South Dakota Sen. John Thune and fellow GOP senators sent a letter to Obama administration officials urging them not to regulate livestock emissions as part of the president's crusade against global warming.
In the House of Lords, however, they've already moved on, from regulating bovine emissions to regulating yours:
A hereditary peer has asked the government if it takes into account flatulence caused by baked beans in its climate-change calculations.
Labour peer Viscount Simon, 73, raised concerns about the "smelly emissions" resulting from the UK's unusually high consumption of baked beans...
His comments came as energy minister Baroness Verma answered questions in the House of Lords on how the government was tackling climate change.
Lord Simon said: "In a programme some months ago on the BBC it was stated that this country has the largest production of baked beans and the largest consumption of baked beans in the world."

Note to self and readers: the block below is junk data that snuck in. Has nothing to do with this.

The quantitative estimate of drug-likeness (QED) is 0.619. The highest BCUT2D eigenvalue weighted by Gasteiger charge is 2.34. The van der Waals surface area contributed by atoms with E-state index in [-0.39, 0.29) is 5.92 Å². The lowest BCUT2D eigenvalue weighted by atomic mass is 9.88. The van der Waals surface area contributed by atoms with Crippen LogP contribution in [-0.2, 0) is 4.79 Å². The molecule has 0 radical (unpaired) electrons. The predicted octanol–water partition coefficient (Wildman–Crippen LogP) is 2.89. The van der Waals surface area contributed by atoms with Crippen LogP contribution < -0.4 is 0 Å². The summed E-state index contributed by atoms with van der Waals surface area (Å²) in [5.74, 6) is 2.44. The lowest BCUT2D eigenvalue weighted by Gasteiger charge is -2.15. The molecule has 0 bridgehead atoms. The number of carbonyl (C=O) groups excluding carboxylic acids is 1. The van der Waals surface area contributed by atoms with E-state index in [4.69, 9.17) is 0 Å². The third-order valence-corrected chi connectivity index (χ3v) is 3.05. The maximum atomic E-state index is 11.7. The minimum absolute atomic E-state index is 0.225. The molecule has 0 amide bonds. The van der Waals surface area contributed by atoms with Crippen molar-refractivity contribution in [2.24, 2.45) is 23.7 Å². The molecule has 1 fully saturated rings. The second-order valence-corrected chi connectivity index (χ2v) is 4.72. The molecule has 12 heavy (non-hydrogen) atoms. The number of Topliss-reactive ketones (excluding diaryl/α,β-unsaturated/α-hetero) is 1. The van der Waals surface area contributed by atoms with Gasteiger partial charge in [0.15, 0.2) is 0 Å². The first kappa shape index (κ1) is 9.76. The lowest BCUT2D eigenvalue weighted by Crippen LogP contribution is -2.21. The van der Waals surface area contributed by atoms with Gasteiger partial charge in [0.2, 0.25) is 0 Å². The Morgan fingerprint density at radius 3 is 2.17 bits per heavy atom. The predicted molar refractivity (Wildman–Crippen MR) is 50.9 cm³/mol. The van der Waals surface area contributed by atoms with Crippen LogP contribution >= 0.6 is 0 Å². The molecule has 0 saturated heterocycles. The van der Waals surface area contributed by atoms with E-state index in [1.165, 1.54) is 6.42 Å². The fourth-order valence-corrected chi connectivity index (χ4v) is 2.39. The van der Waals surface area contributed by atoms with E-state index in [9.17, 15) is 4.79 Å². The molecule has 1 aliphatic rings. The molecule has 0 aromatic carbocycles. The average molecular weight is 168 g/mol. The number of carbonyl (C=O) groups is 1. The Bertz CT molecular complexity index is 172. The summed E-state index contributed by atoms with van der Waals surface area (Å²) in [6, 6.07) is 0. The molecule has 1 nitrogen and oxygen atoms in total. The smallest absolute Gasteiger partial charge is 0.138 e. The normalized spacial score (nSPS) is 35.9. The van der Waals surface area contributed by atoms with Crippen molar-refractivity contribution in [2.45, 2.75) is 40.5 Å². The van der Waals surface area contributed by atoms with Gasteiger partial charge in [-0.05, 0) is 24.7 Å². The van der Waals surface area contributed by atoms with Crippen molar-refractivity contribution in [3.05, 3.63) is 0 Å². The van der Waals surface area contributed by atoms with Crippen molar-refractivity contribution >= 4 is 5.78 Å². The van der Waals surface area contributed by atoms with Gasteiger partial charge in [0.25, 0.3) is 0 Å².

To laughter from peers, he added: "Could the noble baroness say whether this affects the calculation of global warming by the government as a result of the smelly emission resulting there from?"
Appearing flummoxed, the minister replied: "The noble lord's question is so... different."
But she added: "The noble lord of course does actually raise a very important point, which is we do need to moderate our behaviour."
The Bureau of Flatulence Management is not far away.